Why do some catalogs list the Trade dollars out of date sequence after the Morgan and Peace dollars?
It?s a matter of editorial preference that traces back to the fact that the Trade dollars were essentially a special issue. They were not related to the normal dollar series, so they were positioned differently to prevent readers from confusing the issues.
Are there any distinguishing markers that can be used to detect the genuine Grant commemorative with star?
The genuine pieces with star have a die clash of the space between the leaves extending from Grant?s chin to the G in GRANT and another of the tops of the trees above the letters F DO. Some early reference works describe these marks as die lines, die cracks or die breaks, all of which are incorrect.
Why is it that you list single specimens of the proof Franklin halves for a higher price than the proof sets that contain them?
Besides the dealer markup to cover the cost of removing and repacking the coins, the higher price of Franklin halves is mainly because many of them are poor strikes. There are relatively few top grade proof halves. An unopened proof set containing a gem proof half would undoubtedly bring more than the market price. So would the single coin.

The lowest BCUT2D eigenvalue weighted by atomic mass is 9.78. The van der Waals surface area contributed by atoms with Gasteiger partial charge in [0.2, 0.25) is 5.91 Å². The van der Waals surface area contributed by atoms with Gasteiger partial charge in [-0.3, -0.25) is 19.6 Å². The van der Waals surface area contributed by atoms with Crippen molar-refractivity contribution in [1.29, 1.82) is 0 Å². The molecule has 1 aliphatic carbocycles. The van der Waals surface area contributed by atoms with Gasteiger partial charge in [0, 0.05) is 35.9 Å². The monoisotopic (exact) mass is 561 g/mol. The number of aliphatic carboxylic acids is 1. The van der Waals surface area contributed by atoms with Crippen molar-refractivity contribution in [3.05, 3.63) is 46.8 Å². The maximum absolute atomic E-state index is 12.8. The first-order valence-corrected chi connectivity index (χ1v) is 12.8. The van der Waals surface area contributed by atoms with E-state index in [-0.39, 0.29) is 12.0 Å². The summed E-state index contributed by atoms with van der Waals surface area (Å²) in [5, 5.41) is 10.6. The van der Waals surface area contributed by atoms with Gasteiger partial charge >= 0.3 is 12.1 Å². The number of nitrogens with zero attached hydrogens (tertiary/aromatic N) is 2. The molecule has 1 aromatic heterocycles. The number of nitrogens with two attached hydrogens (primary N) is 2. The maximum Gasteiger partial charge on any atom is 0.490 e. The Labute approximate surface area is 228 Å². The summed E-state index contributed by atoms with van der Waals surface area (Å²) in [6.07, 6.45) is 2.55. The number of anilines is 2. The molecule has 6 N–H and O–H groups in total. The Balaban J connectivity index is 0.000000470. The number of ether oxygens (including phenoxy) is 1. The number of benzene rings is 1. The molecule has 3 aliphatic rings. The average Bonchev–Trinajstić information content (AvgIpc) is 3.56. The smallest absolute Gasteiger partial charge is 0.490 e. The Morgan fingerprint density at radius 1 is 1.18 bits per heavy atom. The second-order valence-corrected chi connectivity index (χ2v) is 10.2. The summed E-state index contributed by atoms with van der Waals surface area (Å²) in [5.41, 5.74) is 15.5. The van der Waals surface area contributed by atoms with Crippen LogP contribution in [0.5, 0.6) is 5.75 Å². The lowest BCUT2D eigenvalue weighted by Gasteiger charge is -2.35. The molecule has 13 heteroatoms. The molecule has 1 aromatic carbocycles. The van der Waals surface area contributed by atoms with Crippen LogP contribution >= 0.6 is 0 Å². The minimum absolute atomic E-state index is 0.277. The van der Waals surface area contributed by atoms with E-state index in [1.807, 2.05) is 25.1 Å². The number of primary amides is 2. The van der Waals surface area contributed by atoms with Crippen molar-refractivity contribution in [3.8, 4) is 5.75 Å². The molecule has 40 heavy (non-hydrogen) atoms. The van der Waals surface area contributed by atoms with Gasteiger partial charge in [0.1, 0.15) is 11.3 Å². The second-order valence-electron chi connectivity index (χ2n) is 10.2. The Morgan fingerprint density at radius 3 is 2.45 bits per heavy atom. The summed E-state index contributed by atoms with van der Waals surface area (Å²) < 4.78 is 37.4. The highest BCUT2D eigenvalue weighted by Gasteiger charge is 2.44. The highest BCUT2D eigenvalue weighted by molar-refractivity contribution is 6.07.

Who gets the credit for the IN GOD WE TRUST motto on our currency?
In 1861 the Rev. Mark Richards Watkinson of Pennsylvania wrote Secretary of the Treasury Salmon P. Chase suggesting ?God, Liberty, Law? for our coins. Chase agreed to the idea. The familiar motto then appeared on the 2-cent piece in 1864, but it was not made law for paper money until July 11, 1955.
My coin isn?t listed in any of your catalogs. How do I find out about it?
In nearly every case, pieces that you can?t find in a catalog usually are tokens or medals, not coins. Some coins are listed only in specialty catalogs, such as minting varieties.
How many genuine Brasher doubloons are known?
At last count there are seven genuine doubloons, and as many thousands of copies. Of the genuine examples, one is in the Smithsonian, one is in the Yale University collection, one belongs to the American Numismatic Society.
There was one in the Johns Hopkins University collection sold in 1981 and the other three were in private hands.